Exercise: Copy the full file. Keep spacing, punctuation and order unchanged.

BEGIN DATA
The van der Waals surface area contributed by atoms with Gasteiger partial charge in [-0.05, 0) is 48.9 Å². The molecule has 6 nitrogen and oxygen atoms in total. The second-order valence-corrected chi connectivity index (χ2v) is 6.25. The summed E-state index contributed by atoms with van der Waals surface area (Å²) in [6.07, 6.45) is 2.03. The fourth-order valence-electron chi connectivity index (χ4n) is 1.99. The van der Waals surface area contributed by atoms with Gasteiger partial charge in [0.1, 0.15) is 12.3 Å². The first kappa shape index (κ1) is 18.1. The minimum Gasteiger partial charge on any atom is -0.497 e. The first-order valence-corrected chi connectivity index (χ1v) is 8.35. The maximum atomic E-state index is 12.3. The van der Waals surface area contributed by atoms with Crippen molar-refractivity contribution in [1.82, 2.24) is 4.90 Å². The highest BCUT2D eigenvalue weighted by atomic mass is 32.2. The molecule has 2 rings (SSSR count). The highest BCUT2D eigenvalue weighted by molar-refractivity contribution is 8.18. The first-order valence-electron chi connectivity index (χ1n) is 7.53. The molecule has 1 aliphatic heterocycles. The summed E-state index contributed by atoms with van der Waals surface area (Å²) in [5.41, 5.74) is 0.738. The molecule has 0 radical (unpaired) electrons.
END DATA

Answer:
The van der Waals surface area contributed by atoms with Gasteiger partial charge in [-0.05, 0) is 48.9 Å². The molecule has 6 nitrogen and oxygen atoms in total. The second-order valence-corrected chi connectivity index (χ2v) is 6.25. The summed E-state index contributed by atoms with van der Waals surface area (Å²) in [6.07, 6.45) is 2.03. The fourth-order valence-electron chi connectivity index (χ4n) is 1.99. The van der Waals surface area contributed by atoms with Gasteiger partial charge in [0.1, 0.15) is 12.3 Å². The first kappa shape index (κ1) is 18.1. The minimum Gasteiger partial charge on any atom is -0.497 e. The first-order valence-corrected chi connectivity index (χ1v) is 8.35. The maximum atomic E-state index is 12.3. The van der Waals surface area contributed by atoms with Crippen molar-refractivity contribution in [1.82, 2.24) is 4.90 Å². The highest BCUT2D eigenvalue weighted by atomic mass is 32.2. The molecule has 2 rings (SSSR count). The highest BCUT2D eigenvalue weighted by molar-refractivity contribution is 8.18. The first-order valence-electron chi connectivity index (χ1n) is 7.53. The molecule has 1 aliphatic heterocycles. The summed E-state index contributed by atoms with van der Waals surface area (Å²) in [5.41, 5.74) is 0.738. The molecule has 0 radical (unpaired) electrons.